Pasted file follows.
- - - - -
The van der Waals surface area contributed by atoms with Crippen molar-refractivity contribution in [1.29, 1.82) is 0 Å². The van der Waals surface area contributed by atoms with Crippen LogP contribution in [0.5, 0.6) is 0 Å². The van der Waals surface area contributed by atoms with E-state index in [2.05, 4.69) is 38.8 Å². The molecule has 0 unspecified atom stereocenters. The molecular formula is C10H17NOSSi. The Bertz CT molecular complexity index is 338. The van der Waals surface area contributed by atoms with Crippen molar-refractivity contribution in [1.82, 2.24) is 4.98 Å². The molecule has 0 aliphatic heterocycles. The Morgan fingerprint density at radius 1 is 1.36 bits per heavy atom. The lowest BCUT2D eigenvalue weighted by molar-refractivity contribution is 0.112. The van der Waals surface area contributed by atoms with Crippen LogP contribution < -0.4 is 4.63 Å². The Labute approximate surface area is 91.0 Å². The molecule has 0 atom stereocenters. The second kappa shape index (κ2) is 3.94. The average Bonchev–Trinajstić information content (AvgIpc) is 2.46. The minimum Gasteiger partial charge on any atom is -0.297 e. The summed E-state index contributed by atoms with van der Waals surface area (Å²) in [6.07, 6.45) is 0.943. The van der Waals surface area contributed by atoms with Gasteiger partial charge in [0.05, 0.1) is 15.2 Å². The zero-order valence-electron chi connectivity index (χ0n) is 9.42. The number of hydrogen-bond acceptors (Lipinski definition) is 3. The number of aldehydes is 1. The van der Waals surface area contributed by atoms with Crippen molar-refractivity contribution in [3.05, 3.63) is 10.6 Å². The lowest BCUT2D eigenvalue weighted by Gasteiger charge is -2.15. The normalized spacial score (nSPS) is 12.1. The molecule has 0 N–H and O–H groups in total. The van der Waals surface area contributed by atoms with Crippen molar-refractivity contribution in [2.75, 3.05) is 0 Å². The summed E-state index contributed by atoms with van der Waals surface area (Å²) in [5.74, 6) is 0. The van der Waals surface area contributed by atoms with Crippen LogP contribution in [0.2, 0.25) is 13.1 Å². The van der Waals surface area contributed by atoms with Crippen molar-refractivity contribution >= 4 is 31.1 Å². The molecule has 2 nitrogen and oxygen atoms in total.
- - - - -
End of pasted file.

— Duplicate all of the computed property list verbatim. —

The van der Waals surface area contributed by atoms with Crippen molar-refractivity contribution in [1.29, 1.82) is 0 Å². The van der Waals surface area contributed by atoms with Crippen LogP contribution in [0.5, 0.6) is 0 Å². The van der Waals surface area contributed by atoms with E-state index in [2.05, 4.69) is 38.8 Å². The molecule has 0 unspecified atom stereocenters. The molecular formula is C10H17NOSSi. The Bertz CT molecular complexity index is 338. The van der Waals surface area contributed by atoms with Crippen molar-refractivity contribution in [1.82, 2.24) is 4.98 Å². The molecule has 0 aliphatic heterocycles. The Morgan fingerprint density at radius 1 is 1.36 bits per heavy atom. The lowest BCUT2D eigenvalue weighted by molar-refractivity contribution is 0.112. The van der Waals surface area contributed by atoms with Crippen LogP contribution < -0.4 is 4.63 Å². The Labute approximate surface area is 91.0 Å². The molecule has 0 atom stereocenters. The second kappa shape index (κ2) is 3.94. The average Bonchev–Trinajstić information content (AvgIpc) is 2.46. The minimum Gasteiger partial charge on any atom is -0.297 e. The summed E-state index contributed by atoms with van der Waals surface area (Å²) in [6.07, 6.45) is 0.943. The van der Waals surface area contributed by atoms with Gasteiger partial charge in [0.05, 0.1) is 15.2 Å². The zero-order valence-electron chi connectivity index (χ0n) is 9.42. The number of hydrogen-bond acceptors (Lipinski definition) is 3. The number of aldehydes is 1. The van der Waals surface area contributed by atoms with Crippen molar-refractivity contribution in [3.05, 3.63) is 10.6 Å². The lowest BCUT2D eigenvalue weighted by Gasteiger charge is -2.15. The normalized spacial score (nSPS) is 12.1. The molecule has 0 N–H and O–H groups in total. The van der Waals surface area contributed by atoms with Crippen molar-refractivity contribution in [2.75, 3.05) is 0 Å². The summed E-state index contributed by atoms with van der Waals surface area (Å²) in [5.74, 6) is 0. The van der Waals surface area contributed by atoms with Crippen LogP contribution in [0.2, 0.25) is 13.1 Å². The van der Waals surface area contributed by atoms with Crippen molar-refractivity contribution >= 4 is 31.1 Å². The molecule has 2 nitrogen and oxygen atoms in total.